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Nice mooove! The patch made from cow tissue that can repair torn shoulder muscle 

A patch made from cow tissue that helps repair painful shoulder injuries is now available on the NHS. 

Pam Lock, 43, a university lecturer from Bristol, was among the first UK patients to benefit, as she tells Richard Webber.

The patient 

Rowing competitively and working as a tree surgeon in my 20s almost certainly caused tissue damage in my right shoulder, which led to pain that worsened over the years.

It got so bad that it triggered migraines, too, and, before long, I struggled with tasks that involved raising my arms above my head; I couldn’t even use a hairdryer. My gardening was increasingly limited to lighter tasks. Consequently, in my 30s, I stopped rowing and changed to an office job.

I tried painkillers and a steroid injection to reduce inflammation and saw physiotherapists, osteopaths and chiropractors — but to no avail. Eventually my GP referred me to consultant orthopaedic surgeon Andrew Chambler, in 2018.

A patch made from cow tissue that helps repair painful shoulder injuries is now available on the NHS. A stock image is used above

An MRI scan revealed damage to a tendon (which connects muscle to bone) in my right shoulder; it was being squeezed, leading to pain and difficulty moving. In February 2018 I had decompression surgery, where they slightly shaved the tissue between the shoulder ball-and-socket joint and the bone above, to create more space in the joint and stop the tendon being crushed.

This brought pain relief for almost a year, but eventually the pain returned.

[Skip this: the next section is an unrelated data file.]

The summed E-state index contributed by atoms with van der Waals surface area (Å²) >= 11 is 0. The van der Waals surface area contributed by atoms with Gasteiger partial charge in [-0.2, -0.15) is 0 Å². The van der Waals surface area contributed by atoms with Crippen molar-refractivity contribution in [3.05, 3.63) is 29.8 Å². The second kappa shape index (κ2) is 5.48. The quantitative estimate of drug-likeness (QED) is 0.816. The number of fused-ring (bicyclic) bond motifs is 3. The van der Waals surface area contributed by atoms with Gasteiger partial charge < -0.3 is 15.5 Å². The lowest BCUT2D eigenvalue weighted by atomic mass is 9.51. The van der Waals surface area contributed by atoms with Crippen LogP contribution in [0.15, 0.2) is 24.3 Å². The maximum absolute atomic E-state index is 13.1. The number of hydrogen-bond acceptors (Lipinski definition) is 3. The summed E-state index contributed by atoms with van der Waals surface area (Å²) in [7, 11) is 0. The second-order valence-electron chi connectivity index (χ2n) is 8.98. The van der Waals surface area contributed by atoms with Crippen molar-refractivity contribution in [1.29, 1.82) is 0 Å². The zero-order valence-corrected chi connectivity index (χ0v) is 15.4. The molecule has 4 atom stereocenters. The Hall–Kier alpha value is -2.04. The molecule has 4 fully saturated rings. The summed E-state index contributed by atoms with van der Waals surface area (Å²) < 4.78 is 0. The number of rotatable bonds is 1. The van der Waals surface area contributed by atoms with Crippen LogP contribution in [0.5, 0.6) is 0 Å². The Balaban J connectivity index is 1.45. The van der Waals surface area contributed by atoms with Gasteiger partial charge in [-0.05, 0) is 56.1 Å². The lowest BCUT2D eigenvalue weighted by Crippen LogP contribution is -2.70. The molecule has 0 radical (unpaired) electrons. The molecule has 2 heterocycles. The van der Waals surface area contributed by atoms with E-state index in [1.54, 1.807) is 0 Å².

After hoping the problem had been cured, it was devastating. I felt very low and turned to hypnotherapy to help me deal with the prospect of living with long-term pain. Then in June 2019, I had another scan of the shoulder, which revealed I now had a partial tear in a tendon.

Mr Chambler explained that my torn tendon was in the rotator cuff, a group of muscles and tendons in the shoulder that help the joint move. The tear was constantly rubbing inside the joint, causing inflammation, and hurt with movement.

I could have had another decompression or an op to sew the torn tissue back on, but I was reluctant to endure the painful recovery when there were no guarantees it would work.

What are the risks? 

There is a 1 per cent risk of general complications associated with keyhole joint surgery, such as joint stiffness, infection, deep vein thrombosis and nerve injury.

As with any reconstructive surgery, there is always a tiny chance the procedure won’t work but studies suggest this has low re-tear rates.

Professor Chris Peach, a consultant shoulder and elbow surgeon at the OrthTeam Centre in Manchester, says: ‘We have been using Regeneten and I am delighted — as are my patients — with the exceptional outcomes they are experiencing.

‘I am leading a global trial to ensure the initial excellent clinical results are reproducible, as well as studying the cost effectiveness of this procedure for widespread adoption within the NHS.’

Mr Chambler then said he was offering a new treatment, where a small patch is placed over the tear in a minimally invasive procedure with a quicker recovery.

The patch was made from cow tissue and contained collagen, which helps stimulate the body to repair the tear and my own body tissue would grow into it to strengthen it.

I had the one-hour operation in December 2020 under a general anaesthetic. I arrived at lunchtime and was home for a late dinner — it was that quick.

My arm was in a sling for two weeks and I was prescribed some strong pain relief for seven days; after that I just took ibuprofen or paracetamol when it hurt.

As it healed, I did stretching exercises and lifted light weights to build strength.

Now my shoulder is much stronger; I can lift more weight in the garden, stir for longer in the kitchen and I’m back swimming several times a week.

Not long ago, I was worried that I’d have to live with the pain and weakness for the rest of my life. Now, as my shoulder continues to improve, I feel positive about the future again.

The surgeon

Andrew Chambler is a consultant orthopaedic surgeon at Sulis Hospital Bath and BMI Bath Clinic.